Kurt Schlichter, The answer to the question posed by the title is “No,” at least not alone, and I suspect Larry Elder would agree. But the hack cliché is that every journey of a thousand miles begins with a single step, and dumping Governor Hairstyle in favor of someone who is not a complete buffoon is a necessary first step.
Word on the street is that Larry Elder is the most likely to win if Question 1 (“Should we dump this idiot Newsom?”) and move on to Question 2 (“Now that we’re rid of that twit, who do we want to foist this thankless job upon?”). Full Disclosure: I know Larry – we talk occasionally, and he was a radio host for Salem, where I often guest for its full-time hosts (I’m the Michael Collin to their Neil Armstrongs and Buzz Aldrins).
The Democrats thought they were smart, and among their antics (like moving up the recall election to mid-September thinking it would help them but instead planting it right inside the Delta wave) was not entering any big-name Democrat for Question 2. The threat to the Dem-curious voters of Cali is simple – save Gavin’s gonads, or get stuck with a Republican. Of course, when these loyal donkey voters look out their kitchen window and see some homeless degenerate that Newsom let out of stir dropping trou to take care of business on the sidewalk, their anti-GOP inclinations might be sorely tested.
Besides Larry, there are several other GOP candidates on Question 2. I’ve had good friends recommend his main competitor, Kevin Falcouner, who has commandeered the moderate lane; other good friends worry that he’s too moderate. Of course, even a moderate conservative in California is practically Genghis Khan compared to the pinkos in power. There’s also young Assemblyman Kevin Kiley, who looks 12 and is unlikely to win, but has a bright future here. Bored rich guy John Cox stuffs my email in-box with press releases about appearing with a live bear and a giant ball of trash; like The Athlete Formerly Known As Bruce Jenner, his novelty act got tiresome quickly.
Saving California is serious business, and if we are going to do it, we need serious people.
And a serious analysis shows that a Larry Elder victory would not do it alone. He knows that it’s just a start. The Dems have a supermajority, but he would have the bully pulpit and the ability to make and repeal executive orders. Moreover, he could demonstrate – as The Impregnator failed to – that Republicans are not doomed to failure. A Republican, serving maturely and professionally, could undo some damage but also help out the brand immeasurably.
That, in turn, could set the stage for the real task, the unglamorous grunt work that is necessary to turn the Golden State from grody back to golden. First, we need to revitalize the state GOP. The people are very nice, but every time I show up to a California Republican event, I’m usually among the youngest and most ethnic. It needs to expand and become relevant to many more Californians. You can’t have a viable party without a functioning party apparatus, and we don’t have that right now.
The second challenge is that those conservatives who have not left (there’s this myth that all the California expats moving to Texas and Idaho and such are libs – no, most are patriots) are demoralized. We need to re-activate them. The guy who deserves credit for jump-starting that process is the great Ric Grenell. He could have run for governor himself. He might have won too, but he chose the arguably harder gig, and the one that might have the greatest long-term impact. His Fix California organization has used Stacey Abrams’ strategy in Georgia and gone out and identified 1.3 million – that’s million – California conservatives who sit out elections because they believe they can’t possibly win. And that’s just after an analysis of a few counties.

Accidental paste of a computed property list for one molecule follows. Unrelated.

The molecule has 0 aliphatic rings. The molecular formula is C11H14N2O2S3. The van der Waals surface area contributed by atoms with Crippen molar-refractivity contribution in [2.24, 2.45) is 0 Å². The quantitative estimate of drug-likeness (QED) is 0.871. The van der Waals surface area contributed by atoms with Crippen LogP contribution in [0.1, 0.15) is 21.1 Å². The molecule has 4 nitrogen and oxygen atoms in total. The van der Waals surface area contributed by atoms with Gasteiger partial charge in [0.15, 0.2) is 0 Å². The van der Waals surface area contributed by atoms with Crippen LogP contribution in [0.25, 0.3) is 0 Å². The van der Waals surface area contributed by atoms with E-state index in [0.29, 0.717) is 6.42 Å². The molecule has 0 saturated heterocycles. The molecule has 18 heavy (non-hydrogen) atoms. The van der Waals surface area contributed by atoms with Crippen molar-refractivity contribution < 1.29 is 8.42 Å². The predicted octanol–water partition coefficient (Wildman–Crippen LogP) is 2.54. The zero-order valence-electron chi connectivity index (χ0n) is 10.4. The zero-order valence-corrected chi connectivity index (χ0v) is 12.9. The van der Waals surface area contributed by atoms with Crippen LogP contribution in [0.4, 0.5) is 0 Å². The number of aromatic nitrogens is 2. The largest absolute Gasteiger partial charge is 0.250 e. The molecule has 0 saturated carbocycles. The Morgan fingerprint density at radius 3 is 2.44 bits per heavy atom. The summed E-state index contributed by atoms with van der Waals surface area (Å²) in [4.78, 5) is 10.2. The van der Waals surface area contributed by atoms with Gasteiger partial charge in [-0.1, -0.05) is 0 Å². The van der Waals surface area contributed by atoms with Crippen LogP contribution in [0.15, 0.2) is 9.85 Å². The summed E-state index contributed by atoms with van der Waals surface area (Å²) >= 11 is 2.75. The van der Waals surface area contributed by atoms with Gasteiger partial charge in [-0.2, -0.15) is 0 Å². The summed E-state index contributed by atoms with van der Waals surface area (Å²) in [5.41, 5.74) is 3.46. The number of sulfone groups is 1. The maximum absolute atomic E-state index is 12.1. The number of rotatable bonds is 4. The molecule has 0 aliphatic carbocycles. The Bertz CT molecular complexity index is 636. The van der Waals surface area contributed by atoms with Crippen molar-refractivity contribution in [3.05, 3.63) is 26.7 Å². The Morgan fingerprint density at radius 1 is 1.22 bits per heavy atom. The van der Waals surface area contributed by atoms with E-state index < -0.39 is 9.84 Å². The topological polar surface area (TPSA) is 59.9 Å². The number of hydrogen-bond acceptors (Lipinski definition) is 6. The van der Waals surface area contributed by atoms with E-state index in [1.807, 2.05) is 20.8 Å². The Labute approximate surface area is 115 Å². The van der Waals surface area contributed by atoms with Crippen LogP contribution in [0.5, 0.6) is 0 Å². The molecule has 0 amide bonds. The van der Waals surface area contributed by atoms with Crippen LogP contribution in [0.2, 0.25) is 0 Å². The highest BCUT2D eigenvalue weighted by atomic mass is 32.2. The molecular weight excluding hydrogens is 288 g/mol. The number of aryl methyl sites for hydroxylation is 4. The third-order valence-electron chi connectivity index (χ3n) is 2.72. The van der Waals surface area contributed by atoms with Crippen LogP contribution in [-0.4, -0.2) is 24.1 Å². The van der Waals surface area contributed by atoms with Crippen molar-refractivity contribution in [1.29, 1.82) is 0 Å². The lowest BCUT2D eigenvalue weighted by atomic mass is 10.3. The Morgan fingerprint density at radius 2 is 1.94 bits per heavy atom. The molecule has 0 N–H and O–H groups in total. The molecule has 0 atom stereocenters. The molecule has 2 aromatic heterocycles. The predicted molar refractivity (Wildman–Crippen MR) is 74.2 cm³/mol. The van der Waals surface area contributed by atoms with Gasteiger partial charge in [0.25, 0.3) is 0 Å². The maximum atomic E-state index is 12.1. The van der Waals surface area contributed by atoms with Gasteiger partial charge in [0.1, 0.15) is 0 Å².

Motivate them and game-on! We saw California voters sweep Republicans back into lost House seats in 2020 despite the fact that Trump was as popular here as toe fungus. With the myriad disasters unfolding thanks to President * and California’s own contribution to the decline and fall of western civilization, Kamala Harris, 2022 promises to be amazing.
But if Larry Elder wins in September he still has to win again then for a full four-year term. Can it be done? Can he do it? I wanted to know, so I texted him and asked. Here’s what he said:
“People ask what is your experience? My response? Look at Gavin Newsom‘s experience. Elected twice mayor of San Francisco, spent eight years lieutenant governor, two years as a governor and look what we have: rising crime, rising homelessness, rising cost of living, and a continued decline in the quality of urban schools, while his own kids enjoyed in school private education. He shut down the state in a more drastic way then did any of the other 49 governors – all while ignoring science—and in the process, destroying at least 1/3 of all small businesses never to be reopened.”
All true, but I think he’s selling himself short when he positions himself as the anti-Gavin. He’s more than that. Larry has decades of experience with policy, he has a compelling life story, and he knows how to communicate. His message, since I started listening to him in the 1990s, has always been that you can succeed if you try. And that’s what Californians desperately need to re-learn.
We are Californians, damn it. I grew up here and came back after Desert Storm because I knew, in my bones, as sure as I knew anything, that I could succeed at whatever I tried because that was the essence of California. And I still love the state I served for decades during its myriad disasters as an officer in the California National Guard (which Larry will command and which is one of the only functional, professional agencies in the state).
We can make California into California again, people. Even you folks outside of California want and need California to be what it once was. And Larry Elder is the critical first step. So, step up.